adjudication when the pleadings, depositions, answers to
interrogatories, and admissions on file, together with the
affidavits, if any, show that “there is no genuine
dispute as to any material fact and the movant is entitled to
judgment as a matter of law.” Fed.R.Civ.P. 56(a).
Material facts are those that may affect the outcome of the
case. Anderson v. Liberty Lobby, Inc., 477 U.S. 242,
248 (1986). A dispute as to a material fact is genuine if
there is sufficient evidence for a reasonable jury to return
a verdict for the nonmoving party. Id.
“Summary judgment is inappropriate if reasonable
jurors, drawing all inferences in favor of the nonmoving
party, could return a verdict in the nonmoving party's
favor.” Diaz v. Eagle Produce Ltd. P'ship,
521 F.3d 1201, 1207 (9th Cir. 2008) (citing United States
v. Shumway, 199 F.3d 1093, 1103-04 (9th Cir. 1999)). A
principal purpose of summary judgment is “to isolate
and dispose of factually unsupported claims.”
Celotex Corp. v. Catrett, 477 U.S. 317, 323-24
determining summary judgment, a court applies a
burden-shifting analysis. “When the party moving for
summary judgment would bear the burden of proof at trial, it
must come forward with evidence which would entitle it to a
directed verdict if the evidence went uncontroverted at
trial. In such a case, the moving party has the initial
burden of establishing the absence of a genuine issue of fact
on each issue material to its case.” C.A.R. Transp.
Brokerage Co. v. Darden Rests., Inc., 213 F.3d 474, 480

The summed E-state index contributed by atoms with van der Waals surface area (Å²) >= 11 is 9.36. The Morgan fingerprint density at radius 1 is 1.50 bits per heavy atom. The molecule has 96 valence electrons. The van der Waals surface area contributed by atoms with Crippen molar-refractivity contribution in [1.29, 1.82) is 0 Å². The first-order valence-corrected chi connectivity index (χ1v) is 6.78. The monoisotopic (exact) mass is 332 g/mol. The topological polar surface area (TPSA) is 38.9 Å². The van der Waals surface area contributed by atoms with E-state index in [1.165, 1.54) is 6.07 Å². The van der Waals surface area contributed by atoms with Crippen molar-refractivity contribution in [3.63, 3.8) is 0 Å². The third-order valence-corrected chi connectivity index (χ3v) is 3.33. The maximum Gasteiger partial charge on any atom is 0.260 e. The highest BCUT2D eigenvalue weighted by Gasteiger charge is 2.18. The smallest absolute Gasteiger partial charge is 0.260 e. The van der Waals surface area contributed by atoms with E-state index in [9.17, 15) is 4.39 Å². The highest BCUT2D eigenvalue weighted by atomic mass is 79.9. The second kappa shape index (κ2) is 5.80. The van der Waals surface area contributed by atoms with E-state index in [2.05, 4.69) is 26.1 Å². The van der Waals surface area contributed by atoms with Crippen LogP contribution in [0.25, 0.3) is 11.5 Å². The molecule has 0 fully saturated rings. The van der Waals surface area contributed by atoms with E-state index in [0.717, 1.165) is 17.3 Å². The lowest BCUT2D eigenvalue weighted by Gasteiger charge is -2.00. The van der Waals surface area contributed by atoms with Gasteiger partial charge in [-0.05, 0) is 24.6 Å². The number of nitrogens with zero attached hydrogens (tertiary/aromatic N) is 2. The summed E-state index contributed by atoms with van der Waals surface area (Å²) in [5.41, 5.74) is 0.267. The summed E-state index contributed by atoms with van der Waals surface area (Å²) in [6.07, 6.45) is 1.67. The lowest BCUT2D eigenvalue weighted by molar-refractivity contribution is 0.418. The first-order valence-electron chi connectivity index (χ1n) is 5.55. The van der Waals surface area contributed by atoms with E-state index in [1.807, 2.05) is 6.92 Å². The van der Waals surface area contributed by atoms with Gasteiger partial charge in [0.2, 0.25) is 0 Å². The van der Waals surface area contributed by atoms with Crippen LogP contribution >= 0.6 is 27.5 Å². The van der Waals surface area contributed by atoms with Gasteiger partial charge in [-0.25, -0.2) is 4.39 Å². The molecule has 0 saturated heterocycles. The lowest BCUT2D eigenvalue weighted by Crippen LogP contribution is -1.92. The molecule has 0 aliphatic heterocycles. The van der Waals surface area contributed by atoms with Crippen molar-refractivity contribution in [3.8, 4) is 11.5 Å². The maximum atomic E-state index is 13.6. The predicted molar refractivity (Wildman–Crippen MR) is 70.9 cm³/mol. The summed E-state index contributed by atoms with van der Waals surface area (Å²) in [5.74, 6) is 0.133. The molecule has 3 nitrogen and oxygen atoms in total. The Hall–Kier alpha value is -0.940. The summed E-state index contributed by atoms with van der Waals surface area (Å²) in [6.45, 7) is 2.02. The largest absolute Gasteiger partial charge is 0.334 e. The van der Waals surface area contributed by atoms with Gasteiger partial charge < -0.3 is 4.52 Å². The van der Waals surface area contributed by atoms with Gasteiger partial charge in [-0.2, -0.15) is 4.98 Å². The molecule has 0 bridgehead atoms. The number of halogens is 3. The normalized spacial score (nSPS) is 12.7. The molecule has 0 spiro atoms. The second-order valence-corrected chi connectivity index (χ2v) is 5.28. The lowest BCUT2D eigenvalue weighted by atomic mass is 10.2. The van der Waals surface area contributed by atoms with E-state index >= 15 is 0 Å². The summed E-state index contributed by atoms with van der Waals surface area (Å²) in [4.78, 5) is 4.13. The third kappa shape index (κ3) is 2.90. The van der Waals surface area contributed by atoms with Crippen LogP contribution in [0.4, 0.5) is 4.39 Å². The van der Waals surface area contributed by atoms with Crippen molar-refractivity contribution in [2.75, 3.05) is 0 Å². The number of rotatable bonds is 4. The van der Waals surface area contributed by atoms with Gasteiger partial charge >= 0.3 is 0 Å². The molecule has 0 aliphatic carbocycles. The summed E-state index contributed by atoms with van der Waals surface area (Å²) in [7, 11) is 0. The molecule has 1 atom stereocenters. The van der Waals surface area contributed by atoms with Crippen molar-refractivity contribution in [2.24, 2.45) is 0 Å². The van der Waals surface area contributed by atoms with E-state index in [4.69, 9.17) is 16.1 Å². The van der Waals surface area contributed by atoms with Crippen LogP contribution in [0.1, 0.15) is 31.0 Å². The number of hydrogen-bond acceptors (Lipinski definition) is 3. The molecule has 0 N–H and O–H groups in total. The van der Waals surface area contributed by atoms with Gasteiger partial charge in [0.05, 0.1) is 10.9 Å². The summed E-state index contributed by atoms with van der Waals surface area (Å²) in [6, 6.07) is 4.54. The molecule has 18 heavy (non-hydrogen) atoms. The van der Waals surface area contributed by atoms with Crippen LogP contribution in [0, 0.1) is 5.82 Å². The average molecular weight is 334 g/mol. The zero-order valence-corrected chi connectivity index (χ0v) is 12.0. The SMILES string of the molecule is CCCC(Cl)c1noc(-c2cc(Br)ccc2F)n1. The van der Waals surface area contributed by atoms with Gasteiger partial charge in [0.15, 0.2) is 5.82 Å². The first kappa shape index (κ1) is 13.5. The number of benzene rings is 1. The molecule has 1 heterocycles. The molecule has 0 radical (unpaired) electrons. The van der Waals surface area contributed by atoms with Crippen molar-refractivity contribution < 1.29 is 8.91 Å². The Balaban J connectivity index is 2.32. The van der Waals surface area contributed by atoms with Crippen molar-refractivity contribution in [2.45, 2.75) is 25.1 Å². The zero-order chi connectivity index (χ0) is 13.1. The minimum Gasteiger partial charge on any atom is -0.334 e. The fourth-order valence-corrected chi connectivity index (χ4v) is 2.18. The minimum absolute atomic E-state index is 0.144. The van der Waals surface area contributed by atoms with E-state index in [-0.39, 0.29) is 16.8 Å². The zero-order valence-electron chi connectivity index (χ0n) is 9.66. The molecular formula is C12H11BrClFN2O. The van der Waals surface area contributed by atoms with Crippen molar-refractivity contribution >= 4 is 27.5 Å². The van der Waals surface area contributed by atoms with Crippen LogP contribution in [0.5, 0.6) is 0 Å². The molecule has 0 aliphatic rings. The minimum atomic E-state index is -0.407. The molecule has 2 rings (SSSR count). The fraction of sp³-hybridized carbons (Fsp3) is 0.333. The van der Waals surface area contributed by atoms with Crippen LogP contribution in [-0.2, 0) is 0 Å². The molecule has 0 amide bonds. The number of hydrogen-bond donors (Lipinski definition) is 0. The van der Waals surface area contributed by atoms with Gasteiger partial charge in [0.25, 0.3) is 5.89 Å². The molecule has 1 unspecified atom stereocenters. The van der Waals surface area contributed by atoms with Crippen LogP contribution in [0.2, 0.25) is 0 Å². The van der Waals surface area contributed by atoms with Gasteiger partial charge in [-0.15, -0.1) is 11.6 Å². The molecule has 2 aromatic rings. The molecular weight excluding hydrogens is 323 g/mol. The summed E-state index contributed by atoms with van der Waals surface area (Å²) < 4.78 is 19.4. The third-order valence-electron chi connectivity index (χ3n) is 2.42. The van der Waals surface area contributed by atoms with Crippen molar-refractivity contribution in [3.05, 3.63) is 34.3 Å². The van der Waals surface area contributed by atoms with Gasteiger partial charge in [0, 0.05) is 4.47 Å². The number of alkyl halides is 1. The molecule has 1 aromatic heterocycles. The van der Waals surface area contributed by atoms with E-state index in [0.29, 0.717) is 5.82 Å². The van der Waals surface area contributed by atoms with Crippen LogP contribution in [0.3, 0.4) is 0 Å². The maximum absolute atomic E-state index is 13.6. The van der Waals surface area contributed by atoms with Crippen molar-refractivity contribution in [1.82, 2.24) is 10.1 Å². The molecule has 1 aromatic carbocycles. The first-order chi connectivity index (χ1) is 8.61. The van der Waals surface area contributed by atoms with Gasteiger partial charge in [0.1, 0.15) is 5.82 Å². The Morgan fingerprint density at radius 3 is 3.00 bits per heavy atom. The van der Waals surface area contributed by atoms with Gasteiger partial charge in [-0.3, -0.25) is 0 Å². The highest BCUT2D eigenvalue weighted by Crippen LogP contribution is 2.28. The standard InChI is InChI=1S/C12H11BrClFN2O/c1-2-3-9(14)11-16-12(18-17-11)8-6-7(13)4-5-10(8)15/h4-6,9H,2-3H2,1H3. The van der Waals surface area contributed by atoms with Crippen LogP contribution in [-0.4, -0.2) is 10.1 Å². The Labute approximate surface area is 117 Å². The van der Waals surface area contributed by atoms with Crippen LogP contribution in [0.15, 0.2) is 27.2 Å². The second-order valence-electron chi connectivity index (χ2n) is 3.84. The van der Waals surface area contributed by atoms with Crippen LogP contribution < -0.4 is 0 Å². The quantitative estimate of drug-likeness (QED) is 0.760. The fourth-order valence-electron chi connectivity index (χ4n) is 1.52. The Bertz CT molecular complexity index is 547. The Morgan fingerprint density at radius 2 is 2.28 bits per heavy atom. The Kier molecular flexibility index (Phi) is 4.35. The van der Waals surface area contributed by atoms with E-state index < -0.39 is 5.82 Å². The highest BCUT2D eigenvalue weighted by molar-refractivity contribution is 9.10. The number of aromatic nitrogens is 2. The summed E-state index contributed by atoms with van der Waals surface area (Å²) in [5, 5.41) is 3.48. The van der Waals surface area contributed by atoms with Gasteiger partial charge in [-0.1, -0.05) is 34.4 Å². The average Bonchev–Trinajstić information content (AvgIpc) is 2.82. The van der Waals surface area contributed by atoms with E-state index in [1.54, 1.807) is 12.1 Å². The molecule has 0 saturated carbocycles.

(9th Cir. 2000) (citations omitted). In contrast, when the
nonmoving party bears the burden of proving the claim or
defense, the moving party can meet its burden in two ways:
(1) by presenting evidence to negate an essential element of
the nonmoving party's case; or (2) by demonstrating that
the nonmoving party failed to make a showing sufficient to
establish an element essential to that party's case on
which that party will bear the burden of proof at trial.
Celotex Corp., 477 U.S. at 323-24. If the moving
party fails to meet its initial burden, summary judgment must
be denied and the court need not consider the nonmoving
party's evidence. Adickes v. S.H. Kress &
Co., 398 U.S. 144, 159-60 (1970).
moving party satisfies its initial burden, the burden then
shifts to the opposing party to establish that a genuine
issue of material fact exists. Matsushita Elec. Indus.
Co. v. Zenith Radio Corp., 475 U.S. 574, 586 (1986). To
establish the existence of a factual dispute, the opposing
party need not establish a material issue of fact
conclusively in its favor. It is sufficient that “the
claimed factual dispute be shown to require a jury or judge
to resolve the parties' differing versions of the truth
at trial.” T.W. Elec. Serv., Inc. v. Pac. Elec.
Contractors Ass'n, 809 F.2d 626, 631 (9th Cir.
1987). In other words, the nonmoving party cannot avoid
summary judgment by relying solely on conclusory allegations
that are unsupported by factual data. Taylor v.
List, 880 F.2d 1040, 1045 (9th Cir. 1989). Instead, the
opposition must go beyond the assertions and allegations of
the pleadings and set forth specific facts by producing
competent evidence that shows a genuine issue for trial.
Celotex Corp., 477 U.S. at 324.
summary judgment, a court's function is not to weigh the
evidence and determine the truth; it is to determine whether
there is a genuine issue for trial. Anderson, 477
U.S. at 249. The evidence of the nonmovant is “to be
believed, and all justifiable inferences are to be drawn in
his favor.” Id. at 255. But if the evidence of
the nonmoving party ...